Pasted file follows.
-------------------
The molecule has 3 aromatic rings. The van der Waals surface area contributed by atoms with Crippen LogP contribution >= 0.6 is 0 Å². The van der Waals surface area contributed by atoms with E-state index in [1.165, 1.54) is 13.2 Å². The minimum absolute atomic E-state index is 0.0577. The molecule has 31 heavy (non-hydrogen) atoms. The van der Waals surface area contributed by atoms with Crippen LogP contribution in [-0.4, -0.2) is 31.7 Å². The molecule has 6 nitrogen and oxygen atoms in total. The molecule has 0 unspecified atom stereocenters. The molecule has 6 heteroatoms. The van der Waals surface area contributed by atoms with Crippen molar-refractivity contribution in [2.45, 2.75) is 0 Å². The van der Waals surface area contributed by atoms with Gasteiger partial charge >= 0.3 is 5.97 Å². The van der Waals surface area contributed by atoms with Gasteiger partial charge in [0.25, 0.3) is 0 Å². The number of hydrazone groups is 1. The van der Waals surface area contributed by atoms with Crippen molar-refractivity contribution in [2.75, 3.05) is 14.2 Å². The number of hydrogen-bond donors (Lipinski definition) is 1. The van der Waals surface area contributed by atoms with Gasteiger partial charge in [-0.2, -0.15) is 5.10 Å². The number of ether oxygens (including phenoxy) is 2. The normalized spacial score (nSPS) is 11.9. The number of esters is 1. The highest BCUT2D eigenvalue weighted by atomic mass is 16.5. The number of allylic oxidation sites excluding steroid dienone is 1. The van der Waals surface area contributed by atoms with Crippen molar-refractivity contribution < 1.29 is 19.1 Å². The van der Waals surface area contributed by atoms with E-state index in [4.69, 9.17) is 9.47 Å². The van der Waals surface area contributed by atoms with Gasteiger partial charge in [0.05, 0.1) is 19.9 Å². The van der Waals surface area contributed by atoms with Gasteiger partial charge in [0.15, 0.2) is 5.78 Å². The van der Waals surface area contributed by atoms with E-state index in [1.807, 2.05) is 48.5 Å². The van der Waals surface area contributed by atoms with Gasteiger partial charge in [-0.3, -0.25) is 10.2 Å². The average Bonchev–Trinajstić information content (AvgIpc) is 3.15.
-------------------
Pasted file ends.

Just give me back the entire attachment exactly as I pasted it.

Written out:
The molecule has 3 aromatic rings. The van der Waals surface area contributed by atoms with Crippen LogP contribution >= 0.6 is 0 Å². The van der Waals surface area contributed by atoms with E-state index in [1.165, 1.54) is 13.2 Å². The minimum absolute atomic E-state index is 0.0577. The molecule has 31 heavy (non-hydrogen) atoms. The van der Waals surface area contributed by atoms with Crippen LogP contribution in [-0.4, -0.2) is 31.7 Å². The molecule has 6 nitrogen and oxygen atoms in total. The molecule has 0 unspecified atom stereocenters. The molecule has 6 heteroatoms. The van der Waals surface area contributed by atoms with Crippen molar-refractivity contribution in [2.45, 2.75) is 0 Å². The van der Waals surface area contributed by atoms with Gasteiger partial charge >= 0.3 is 5.97 Å². The van der Waals surface area contributed by atoms with Gasteiger partial charge in [0.25, 0.3) is 0 Å². The number of hydrazone groups is 1. The van der Waals surface area contributed by atoms with Crippen molar-refractivity contribution in [2.75, 3.05) is 14.2 Å². The number of hydrogen-bond donors (Lipinski definition) is 1. The van der Waals surface area contributed by atoms with Gasteiger partial charge in [-0.2, -0.15) is 5.10 Å². The number of ether oxygens (including phenoxy) is 2. The normalized spacial score (nSPS) is 11.9. The number of esters is 1. The highest BCUT2D eigenvalue weighted by atomic mass is 16.5. The number of allylic oxidation sites excluding steroid dienone is 1. The van der Waals surface area contributed by atoms with Crippen molar-refractivity contribution < 1.29 is 19.1 Å². The van der Waals surface area contributed by atoms with E-state index in [4.69, 9.17) is 9.47 Å². The van der Waals surface area contributed by atoms with Gasteiger partial charge in [0.05, 0.1) is 19.9 Å². The van der Waals surface area contributed by atoms with Gasteiger partial charge in [0.15, 0.2) is 5.78 Å². The van der Waals surface area contributed by atoms with E-state index in [1.807, 2.05) is 48.5 Å². The van der Waals surface area contributed by atoms with Gasteiger partial charge in [-0.3, -0.25) is 10.2 Å². The average Bonchev–Trinajstić information content (AvgIpc) is 3.15.